I first tasted hummus at a Middle Eastern restaurant in Minneapolis called Jerusalem's
several decades ago. It was delightful; all buttery and lemony. So I decided it would be a good thing to have at home. I tried several versions of store bought hummus including a local variety made by Holy Land
in northeast Minneapolis. It is quite good, but none of them really seemed to be the right flavor for me. Perhaps it is the Scandinavian boy from the prairie who grew up on blandness? Not! I think it really is that I wanted something smooth with a little tang that could be spread on bread as a sandwich or used as a dip for chips or pita. Something versatile and yummy. So, for years I made batches of hummus. Unfortunately, my kids really don't like hummus, so I've had to eat a lot of it on my quest for perfection. Today, I got it and I'm going to share it with you: My Perfect Hummus!
- 1/4 cup tahini
- 1 large lemon juiced (little less than 1/4 cup)
- 1 15 oz can drained garbanzo beans
- 1 clove garlic
- 2 T olive oil
- Put the tahini and lemon juice in a food processor and turn on for at 1-2 minutes until very smooth. You may need to scrape down the sides of the work bowl at the half way point.
- Add the drained garbanzo beans and the finely diced or crushed garlic. Blend another 1-2 minutes until smooth.
- While the food processor is on, slowly drizzling the olive oil into the mixture.
- Spoon out and garnish with a bit of olive oil and paprika. (Cumin and other spices can be added at the end if you wish.)
1 Tablespoon = 25 calories.
The two secrets to this hummus are:
- The initial tahini lemon juice mixture.
- The blending order of the ingredients. We are treating it like we are making mayonnaise or a dressing by emulsifying the olive oil slowly at the end into the acidic mixture.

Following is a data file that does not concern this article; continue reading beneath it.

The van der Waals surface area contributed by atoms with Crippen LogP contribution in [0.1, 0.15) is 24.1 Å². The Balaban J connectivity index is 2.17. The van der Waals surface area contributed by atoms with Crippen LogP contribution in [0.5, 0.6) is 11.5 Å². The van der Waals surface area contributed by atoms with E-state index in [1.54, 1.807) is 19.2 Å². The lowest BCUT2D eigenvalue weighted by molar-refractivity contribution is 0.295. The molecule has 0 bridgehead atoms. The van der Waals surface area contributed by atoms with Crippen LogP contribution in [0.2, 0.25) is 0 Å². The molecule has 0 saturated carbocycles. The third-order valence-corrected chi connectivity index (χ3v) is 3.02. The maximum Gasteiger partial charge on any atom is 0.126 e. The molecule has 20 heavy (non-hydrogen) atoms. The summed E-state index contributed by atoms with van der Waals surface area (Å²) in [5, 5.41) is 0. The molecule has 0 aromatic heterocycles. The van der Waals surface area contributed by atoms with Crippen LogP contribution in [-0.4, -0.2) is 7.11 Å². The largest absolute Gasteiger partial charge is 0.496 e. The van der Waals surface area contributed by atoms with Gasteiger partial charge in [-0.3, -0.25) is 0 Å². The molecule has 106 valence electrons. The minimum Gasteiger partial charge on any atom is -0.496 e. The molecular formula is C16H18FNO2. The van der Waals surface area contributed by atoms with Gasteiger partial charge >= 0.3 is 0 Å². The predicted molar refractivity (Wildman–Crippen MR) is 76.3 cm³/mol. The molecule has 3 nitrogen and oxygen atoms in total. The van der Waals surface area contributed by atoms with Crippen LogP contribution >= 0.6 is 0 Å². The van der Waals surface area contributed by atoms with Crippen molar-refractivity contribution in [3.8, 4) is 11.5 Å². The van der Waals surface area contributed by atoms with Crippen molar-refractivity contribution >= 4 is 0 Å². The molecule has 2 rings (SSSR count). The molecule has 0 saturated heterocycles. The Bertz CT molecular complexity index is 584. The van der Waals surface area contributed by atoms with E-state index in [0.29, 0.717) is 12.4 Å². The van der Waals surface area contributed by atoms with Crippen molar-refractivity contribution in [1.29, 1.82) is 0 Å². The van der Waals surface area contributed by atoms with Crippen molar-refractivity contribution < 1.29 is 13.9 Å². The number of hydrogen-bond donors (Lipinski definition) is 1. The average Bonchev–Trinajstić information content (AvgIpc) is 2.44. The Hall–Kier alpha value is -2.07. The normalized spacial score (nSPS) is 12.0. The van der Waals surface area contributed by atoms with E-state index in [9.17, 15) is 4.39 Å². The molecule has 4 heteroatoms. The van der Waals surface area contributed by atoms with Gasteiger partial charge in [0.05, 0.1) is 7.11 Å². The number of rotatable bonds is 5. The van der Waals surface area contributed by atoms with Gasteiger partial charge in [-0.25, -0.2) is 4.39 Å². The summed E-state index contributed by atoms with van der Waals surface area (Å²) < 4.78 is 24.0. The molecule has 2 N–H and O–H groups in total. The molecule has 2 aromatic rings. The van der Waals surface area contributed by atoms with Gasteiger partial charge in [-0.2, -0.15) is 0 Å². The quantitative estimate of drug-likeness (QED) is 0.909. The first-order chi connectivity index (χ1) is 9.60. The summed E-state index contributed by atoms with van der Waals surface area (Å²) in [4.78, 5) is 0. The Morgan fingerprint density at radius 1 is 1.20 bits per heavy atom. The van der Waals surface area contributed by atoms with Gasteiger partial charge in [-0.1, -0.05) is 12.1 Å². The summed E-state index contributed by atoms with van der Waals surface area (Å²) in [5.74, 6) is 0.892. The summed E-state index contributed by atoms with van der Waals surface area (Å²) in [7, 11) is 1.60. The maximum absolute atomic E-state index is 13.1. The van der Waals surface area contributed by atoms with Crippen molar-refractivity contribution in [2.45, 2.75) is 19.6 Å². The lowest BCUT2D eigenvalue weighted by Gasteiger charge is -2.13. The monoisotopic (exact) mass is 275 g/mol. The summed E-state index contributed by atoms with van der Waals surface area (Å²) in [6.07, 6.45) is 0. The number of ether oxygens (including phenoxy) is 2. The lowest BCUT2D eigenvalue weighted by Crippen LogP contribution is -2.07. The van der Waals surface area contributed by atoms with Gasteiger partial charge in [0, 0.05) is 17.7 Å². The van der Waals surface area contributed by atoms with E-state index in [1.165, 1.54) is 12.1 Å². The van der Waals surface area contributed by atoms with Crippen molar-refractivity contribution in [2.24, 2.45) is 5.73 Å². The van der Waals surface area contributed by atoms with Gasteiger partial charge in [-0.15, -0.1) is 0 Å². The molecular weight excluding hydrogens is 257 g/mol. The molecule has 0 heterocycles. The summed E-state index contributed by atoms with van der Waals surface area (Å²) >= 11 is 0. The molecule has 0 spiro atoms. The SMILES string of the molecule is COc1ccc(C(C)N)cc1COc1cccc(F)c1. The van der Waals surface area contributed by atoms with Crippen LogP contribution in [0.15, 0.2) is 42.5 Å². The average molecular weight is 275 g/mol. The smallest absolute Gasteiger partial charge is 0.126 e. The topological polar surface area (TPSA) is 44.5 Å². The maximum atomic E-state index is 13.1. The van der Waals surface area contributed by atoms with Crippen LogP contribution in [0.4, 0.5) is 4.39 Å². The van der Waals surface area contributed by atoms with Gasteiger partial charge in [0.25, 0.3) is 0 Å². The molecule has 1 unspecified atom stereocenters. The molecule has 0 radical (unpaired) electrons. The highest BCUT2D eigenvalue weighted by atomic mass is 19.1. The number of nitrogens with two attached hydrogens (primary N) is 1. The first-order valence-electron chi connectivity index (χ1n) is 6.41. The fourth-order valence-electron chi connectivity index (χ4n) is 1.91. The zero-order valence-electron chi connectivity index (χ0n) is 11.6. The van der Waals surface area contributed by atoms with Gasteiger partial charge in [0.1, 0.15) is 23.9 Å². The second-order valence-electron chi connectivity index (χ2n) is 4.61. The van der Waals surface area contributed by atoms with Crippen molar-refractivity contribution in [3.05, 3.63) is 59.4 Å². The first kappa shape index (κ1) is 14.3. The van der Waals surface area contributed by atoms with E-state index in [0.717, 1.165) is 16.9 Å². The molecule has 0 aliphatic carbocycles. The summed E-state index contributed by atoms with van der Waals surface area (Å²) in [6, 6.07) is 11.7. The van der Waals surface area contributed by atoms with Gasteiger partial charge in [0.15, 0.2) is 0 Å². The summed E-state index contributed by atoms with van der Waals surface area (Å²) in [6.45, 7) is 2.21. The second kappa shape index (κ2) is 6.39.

Try it on our Honey Wheat Bread toasted
. You will love it!
Many flat breads don't have yeast, but I like this one because of the wonderful flavor. It is easy to whip together in the morning and ready to bake that evening. Also, you can refrigerate the dough for a week and have flatbreads whenever you like.
The added bonus is that this dough makes great rolls too! So if you get tired of flatbread, just make a roll or two for your favorite sandwich or eat warm with butter. Yum! Ingredients
- 4 cups all purpose flour
- 2 tsp salt
- 2 tsp quick yeast
- 2 tsp sugar
- 1 3/4 cup plus 2 T lukewarm water
- 1/4 cup plus 2 T olive oil
- spray oil
| | Preparation
- Mix the dry ingredients with a whisk or fork in a large bowl.
- Add the water and olive oil and mix until incorporated. It should be lumpy and wet, but not glossy. Adjust water as needed.
- Spray oil the top of the dough and bowl sides, flip the dough and then spray again.
- Cover dough with plastic wrap and towel.
- Place in warm area to rise about 5-6 hours. I put on my stove top and turn the oven on to 150 degress F and the vent keeps the top warm. It needs to be about 70-74 degrees F.
- Pour dough out onto greased counter top and fold over twice. Cover with wrap and let rise another hour.
- Uncover and divide dough evenly into six pieces.
- On a floured counter top, shape the dough pieces into quick balls. Set aside and rest for a few minutes.
- You can roll out the dough very thin after about 10 minutes or you can refrigerate the extra balls wrapped in plastic for about a week.
- Brush top of dough with a little olive oil and salt and bake at 450 degrees F on a preheated pizza stone or heavy cookie sheet for 3 minutes.
- Remove from oven, top with toppings, and return to bake for an additional 15 minutes or so depending on wetness of toppings.
Rolls You can cook the six pieces individually or together as large or small rolls as well.
- Mozzarella, caramelized onions, and pancetta.
- Tomato sauce, Mozzarella, pepperoni and green pepper.
- Mozzarella, tomato sauce, pineapple and green pepper.
- Mozzarella, blue cheese, and pancetta.
- Ground beef, tomato sauce, and cheddar cheese.
- Mozzarella, nicoise olives, castelvetrano olives, and red onion.
- Mozzarella, bacon, parmesan, and tomato.
- Tomato, mozzarella, and basil.
- Bring the dough to room temperature and let proof a little on an oiled counter under plastic wrap for about an hour.
- Heat a Dutch oven or other large covered heavy pan with a cover in a 450 degree F oven for at least a half an hour.